K-12 education in this country is an institution.  Massachusetts was the first state to enact compulsory school attendance laws in 1852, followed by New York in 1853. (1)  By 1918, all states passed laws requiring children to attend at minimum elementary school, and a Supreme Court ruling in 1925 held that private schools, as well as public schools could satisfy the compulsory education laws.

I’ve attended both public and private schools, as have my children.  My husband and I debate regularly what the difference is between the two, and the differences come down to:

1. Private schools tend to have smaller teacher to child ratios, allowing your child to receive, on average, more attention;

2. Private schools tend to be more responsive when parents call- someone answers the phone and generally gets back to you promptly.  This means you are paying for better customer service.

3. Private schools tend to have different requirements for teachers than public schools, meaning that a retired lawyer, scientist or other person, looking for a change of career, need not necessarily get a master’s degree in education before teaching.  This means people with a passion for teaching can teach with less pre-requisite red tape;

4. Public schools depend on the tax base for funding, often based on real estate taxes, leading to radically different funding for schools depending on where you live. Private schools are largely funded by tuition, meaning there is usually an ever-escalating yearly costs to fund not only teacher salaries and benefits, but any and all extracurricular activities;

5. Public schools cannot select their students, so they are a catch all for every student and their family.  This means if a student has a troubled home life, these problems may spill over into the school day, and there are few options and resources to help in these situations;

6. Public schools, because of their larger numbers, can have substantially more choices in classes, offering industrial arts, consumer science, more athletics, and other options that can help a child shine beyond the classroom;

7. Private schools depend on their students’ successes to help market and sustain the school while public schools do not depend on student success as a source of economic funding.  Public Schools do value the performance and success of their students, but they don’t depend on it the same way private schools do.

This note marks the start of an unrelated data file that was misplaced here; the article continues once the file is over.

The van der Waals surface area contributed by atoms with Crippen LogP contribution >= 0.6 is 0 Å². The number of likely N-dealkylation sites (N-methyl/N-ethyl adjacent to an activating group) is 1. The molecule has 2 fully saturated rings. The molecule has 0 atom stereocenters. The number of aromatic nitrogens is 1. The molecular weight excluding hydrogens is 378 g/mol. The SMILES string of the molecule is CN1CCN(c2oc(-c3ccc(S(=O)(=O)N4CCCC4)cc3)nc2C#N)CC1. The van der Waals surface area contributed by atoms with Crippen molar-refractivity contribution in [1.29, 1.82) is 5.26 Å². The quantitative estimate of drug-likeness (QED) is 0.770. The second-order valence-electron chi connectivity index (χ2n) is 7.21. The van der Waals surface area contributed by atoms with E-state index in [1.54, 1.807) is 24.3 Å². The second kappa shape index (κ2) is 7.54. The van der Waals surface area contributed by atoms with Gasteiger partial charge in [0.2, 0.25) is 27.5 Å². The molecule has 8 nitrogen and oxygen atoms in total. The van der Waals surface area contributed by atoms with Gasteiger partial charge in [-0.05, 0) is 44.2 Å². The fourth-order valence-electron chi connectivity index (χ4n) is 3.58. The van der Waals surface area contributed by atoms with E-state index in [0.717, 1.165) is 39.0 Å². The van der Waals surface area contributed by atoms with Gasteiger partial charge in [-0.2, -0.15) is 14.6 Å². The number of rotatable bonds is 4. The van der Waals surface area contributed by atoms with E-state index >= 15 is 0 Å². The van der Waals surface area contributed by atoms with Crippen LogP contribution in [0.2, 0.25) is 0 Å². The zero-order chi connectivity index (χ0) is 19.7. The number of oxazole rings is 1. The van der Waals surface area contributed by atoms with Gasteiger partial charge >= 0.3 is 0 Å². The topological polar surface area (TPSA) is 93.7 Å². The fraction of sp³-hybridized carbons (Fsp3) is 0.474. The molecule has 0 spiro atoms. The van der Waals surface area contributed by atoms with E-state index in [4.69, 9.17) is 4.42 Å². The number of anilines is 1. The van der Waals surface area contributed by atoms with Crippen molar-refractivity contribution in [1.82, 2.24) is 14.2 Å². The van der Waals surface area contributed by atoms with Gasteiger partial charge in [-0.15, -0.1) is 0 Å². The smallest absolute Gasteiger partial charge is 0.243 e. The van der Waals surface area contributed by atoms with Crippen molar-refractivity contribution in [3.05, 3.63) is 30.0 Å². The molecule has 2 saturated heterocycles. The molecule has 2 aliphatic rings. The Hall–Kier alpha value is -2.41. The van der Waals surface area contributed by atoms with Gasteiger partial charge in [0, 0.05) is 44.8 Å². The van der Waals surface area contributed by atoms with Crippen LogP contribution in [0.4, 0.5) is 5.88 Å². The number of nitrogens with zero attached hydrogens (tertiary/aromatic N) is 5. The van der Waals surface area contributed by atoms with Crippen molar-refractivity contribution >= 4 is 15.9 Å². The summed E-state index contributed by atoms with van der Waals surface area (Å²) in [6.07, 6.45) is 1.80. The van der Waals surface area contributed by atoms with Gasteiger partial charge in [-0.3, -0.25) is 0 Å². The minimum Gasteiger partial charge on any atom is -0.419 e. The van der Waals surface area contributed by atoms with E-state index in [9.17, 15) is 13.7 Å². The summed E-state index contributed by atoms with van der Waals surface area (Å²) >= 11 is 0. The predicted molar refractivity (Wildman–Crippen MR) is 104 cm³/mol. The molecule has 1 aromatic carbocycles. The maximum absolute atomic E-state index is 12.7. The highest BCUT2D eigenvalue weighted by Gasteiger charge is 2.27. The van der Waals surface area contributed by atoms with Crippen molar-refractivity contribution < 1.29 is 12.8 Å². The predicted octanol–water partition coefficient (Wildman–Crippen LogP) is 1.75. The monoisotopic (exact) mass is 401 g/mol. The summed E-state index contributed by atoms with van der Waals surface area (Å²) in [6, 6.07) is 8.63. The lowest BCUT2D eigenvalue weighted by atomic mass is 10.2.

8.  Private schools have a less onerous administrative structure, allowing for nimble change and adaptation, where making changes in public education can involve administrative hurdles that would challenge an olympic sprinter.

Private schools are often “preferred” by many parents, because they assume that if you pay for it, it must be better- affirming the old chestnut that we value what we pay for more than what we get for free.  Yet there have been times where, as a parent, I’ve received more compassionate and personal attention from administrators in public school than I ever have in private school settings.  I am proud to have my kids attend the local public schools, but I will admit always keeping an eye out for anything that would indicate that private school would be a better fit for my kids.

In the end, the fit of a child in a school,  a sense of belonging to the school community, is the most important thing.  This could happen in public or private school.  If one isn’t working, you owe it to your child to find a situation that does work.  Kids spend 3/4 of their childhood in school- don’t you owe it to them to find them a place where they can belong?

As adults, we can leave a job we hate.  Kids can’t leave school or transfer without a parent’s mediation  and consent.  How your child feels about themselves as learners will stay with them throughout their lives.  Public or private, don;t we owe it to them to make the experience as positive as possible?